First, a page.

Untapped resources

At the Market

It happened. I finally broke down and bought a real digital camera. While this might not be so significant to a lot of people this is a big deal for me. Photography is my lost love. I've been taking pictures since I was thirteen. I have a degree in photography. I also haven't had a functioning camera in almost ten years. I'm sure you are wondering what kind of person goes to school for photography and then puts down the camera when they graduate? Well, I am.

I could give you a bunch of excuses: I had bills to pay, not enough time, the economy fell apart and no one wanted to buy art. That is not the point of all this. The point isn't even that I'm going to start taking pictures again. The point is why.

 

Wright and Rede's table at the Cleveland Flea

 

When I started this business I knew I had a wide array of skills that I was hoping would some how translate into income. I was good at working with my hands.  Leather work was my focus at the time. So leather work is what I started with. Once I launched my business I began to realize that I had a lot more skills I could be taking advantage of.  Skills I never really thought about until I needed them. My background in photography has allowed me to not only take quality photographs of my work (I can not stress how important a good photograph is when marketing on the internet. Your product is only as good as what people can see on their screens after all.) but to write a story about who I am with my images. No one wants to read about how hard my day was. A picture, taken from my point of view (feet up, beer in hand, as the sun is setting) instantly conveys a message and lets the viewer stand in my shoes for just a minute.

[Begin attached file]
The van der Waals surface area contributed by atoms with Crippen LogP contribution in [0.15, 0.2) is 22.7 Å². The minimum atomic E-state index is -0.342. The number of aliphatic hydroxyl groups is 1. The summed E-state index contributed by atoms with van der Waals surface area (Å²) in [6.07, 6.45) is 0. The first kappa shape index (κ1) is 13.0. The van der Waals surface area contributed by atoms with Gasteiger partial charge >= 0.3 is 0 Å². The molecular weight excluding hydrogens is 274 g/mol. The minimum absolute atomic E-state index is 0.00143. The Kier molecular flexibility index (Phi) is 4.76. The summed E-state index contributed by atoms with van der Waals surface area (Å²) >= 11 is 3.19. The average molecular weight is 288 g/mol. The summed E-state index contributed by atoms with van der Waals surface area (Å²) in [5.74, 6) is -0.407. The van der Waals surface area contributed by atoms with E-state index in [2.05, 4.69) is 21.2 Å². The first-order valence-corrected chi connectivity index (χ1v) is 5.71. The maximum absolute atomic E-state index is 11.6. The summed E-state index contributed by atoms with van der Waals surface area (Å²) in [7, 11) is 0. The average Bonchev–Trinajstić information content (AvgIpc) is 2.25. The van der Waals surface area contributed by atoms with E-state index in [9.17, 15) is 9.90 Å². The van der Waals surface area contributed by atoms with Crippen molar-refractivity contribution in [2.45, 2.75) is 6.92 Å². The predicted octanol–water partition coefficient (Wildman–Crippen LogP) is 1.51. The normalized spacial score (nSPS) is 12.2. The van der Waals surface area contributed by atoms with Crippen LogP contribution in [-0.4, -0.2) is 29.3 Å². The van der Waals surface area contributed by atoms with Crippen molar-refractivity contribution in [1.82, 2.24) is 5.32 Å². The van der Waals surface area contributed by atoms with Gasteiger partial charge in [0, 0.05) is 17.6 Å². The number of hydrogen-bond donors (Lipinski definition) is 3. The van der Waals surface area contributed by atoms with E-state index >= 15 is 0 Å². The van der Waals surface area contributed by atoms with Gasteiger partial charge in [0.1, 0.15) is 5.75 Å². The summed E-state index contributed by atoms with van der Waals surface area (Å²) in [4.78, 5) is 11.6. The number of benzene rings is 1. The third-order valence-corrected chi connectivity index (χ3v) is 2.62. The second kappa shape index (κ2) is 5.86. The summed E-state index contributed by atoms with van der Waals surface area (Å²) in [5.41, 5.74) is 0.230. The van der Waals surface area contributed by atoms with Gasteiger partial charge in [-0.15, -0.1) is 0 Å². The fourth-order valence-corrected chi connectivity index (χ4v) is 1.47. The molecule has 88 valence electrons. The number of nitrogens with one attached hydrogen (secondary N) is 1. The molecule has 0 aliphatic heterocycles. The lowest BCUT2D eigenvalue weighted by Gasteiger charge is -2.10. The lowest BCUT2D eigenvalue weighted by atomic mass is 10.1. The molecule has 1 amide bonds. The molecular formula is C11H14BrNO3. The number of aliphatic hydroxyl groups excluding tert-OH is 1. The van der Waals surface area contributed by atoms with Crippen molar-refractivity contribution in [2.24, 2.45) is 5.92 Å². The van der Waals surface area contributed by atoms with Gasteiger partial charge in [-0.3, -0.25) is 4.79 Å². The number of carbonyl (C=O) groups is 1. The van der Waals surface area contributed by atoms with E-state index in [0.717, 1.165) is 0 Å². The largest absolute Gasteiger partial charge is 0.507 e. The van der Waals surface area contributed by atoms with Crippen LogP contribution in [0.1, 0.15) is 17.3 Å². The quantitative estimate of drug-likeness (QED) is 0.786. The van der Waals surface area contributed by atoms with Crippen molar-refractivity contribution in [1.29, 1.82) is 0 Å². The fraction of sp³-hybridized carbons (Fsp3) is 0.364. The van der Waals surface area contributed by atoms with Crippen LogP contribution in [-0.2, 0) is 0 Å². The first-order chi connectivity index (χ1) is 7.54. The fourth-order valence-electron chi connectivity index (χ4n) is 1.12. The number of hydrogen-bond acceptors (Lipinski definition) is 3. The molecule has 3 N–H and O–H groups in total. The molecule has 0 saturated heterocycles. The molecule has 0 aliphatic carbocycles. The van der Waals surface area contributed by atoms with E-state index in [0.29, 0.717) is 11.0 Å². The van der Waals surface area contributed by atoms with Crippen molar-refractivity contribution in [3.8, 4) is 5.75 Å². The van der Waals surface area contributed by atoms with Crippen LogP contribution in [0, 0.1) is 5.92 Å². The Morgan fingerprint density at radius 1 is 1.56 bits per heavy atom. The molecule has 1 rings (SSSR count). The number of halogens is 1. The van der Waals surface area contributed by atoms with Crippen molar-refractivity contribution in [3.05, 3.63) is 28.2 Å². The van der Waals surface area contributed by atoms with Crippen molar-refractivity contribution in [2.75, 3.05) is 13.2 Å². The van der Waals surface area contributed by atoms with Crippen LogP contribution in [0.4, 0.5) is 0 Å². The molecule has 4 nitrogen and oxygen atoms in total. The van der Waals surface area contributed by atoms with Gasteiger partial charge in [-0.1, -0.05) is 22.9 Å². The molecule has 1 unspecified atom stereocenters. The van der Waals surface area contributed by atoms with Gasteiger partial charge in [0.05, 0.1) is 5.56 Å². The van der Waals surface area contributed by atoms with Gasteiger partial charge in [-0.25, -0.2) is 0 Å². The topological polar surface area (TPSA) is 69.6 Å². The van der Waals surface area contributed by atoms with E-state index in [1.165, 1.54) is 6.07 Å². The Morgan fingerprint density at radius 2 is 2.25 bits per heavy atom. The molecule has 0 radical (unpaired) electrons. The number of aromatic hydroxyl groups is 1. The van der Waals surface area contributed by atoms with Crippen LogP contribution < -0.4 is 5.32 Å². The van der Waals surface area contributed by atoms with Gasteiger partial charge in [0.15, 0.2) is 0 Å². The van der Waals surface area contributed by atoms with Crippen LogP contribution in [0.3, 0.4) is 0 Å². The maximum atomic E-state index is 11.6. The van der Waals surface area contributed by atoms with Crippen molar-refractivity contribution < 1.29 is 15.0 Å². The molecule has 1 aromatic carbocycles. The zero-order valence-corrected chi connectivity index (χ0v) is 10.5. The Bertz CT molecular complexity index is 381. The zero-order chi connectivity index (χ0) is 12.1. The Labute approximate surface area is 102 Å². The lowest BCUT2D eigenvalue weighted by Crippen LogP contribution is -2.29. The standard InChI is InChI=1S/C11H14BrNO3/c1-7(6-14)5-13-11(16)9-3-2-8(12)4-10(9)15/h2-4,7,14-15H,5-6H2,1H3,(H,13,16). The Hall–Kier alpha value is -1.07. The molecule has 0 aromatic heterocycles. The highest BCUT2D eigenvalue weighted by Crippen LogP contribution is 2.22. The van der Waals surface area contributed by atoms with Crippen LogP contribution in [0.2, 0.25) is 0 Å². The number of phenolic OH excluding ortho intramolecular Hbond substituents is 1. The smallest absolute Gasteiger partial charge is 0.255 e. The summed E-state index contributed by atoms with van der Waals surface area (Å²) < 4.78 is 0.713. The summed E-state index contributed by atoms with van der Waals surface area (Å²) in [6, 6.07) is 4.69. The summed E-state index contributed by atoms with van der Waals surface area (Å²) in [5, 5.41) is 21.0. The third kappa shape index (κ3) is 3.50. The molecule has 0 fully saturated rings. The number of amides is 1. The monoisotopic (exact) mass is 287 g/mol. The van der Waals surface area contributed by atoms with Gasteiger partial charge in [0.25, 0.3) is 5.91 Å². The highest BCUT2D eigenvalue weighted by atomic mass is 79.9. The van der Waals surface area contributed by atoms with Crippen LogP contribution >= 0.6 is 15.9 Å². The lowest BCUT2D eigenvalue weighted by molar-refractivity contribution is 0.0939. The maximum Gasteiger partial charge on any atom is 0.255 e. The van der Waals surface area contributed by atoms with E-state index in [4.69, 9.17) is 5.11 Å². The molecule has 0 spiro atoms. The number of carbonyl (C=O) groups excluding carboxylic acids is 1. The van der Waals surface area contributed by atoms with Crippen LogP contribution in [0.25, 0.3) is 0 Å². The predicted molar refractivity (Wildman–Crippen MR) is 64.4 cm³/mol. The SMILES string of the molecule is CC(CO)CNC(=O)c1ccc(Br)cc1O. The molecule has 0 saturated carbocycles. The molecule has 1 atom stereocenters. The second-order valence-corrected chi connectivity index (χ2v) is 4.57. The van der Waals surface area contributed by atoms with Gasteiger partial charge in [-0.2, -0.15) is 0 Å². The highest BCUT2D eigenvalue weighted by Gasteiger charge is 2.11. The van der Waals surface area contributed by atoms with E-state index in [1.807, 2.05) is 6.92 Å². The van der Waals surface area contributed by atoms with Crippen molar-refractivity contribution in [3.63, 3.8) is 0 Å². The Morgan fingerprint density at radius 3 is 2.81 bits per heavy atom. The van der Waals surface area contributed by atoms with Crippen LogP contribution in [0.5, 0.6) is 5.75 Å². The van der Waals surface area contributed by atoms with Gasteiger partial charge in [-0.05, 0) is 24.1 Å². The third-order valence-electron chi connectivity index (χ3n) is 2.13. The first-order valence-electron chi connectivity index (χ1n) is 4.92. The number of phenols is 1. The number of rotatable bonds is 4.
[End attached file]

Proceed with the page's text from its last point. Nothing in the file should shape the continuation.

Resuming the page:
Relaxing after a long day

 

Then I started to realize that I had a lot of other skills that were underutilized. My years spent as a bartender helps me to engage just about anyone I meet. Talking to strangers is hard, but because of my years in the service industry I do it without a second thought. I could even argue that my high school English classes are finally paying off. Having been drilled over and over again on how to express myself clearly (Thanks, Mrs. Morgan) I am able to write in an intelligible manner.

 

Key rings at the Cleveland Flea

 

My point is that when I dreamed up this job it was one dimensional: Leather worker.  In reality it is more like:  Leather Worker (photography and bar tending experience required. Must also have a working knowledge of basic construction, inventory management, journalism, and bad jokes). So what skills do you have that you could be taking better advantage of? Did you really like statistics in school? Did you take dance classes? Are you a horse whisperer? Maybe it is time to take inventory and make sure you are taking advantage off all of your assets, not just the ones in front of you. After all, if your business reflects who you are as a person shouldn't it reflect all that you are capable of?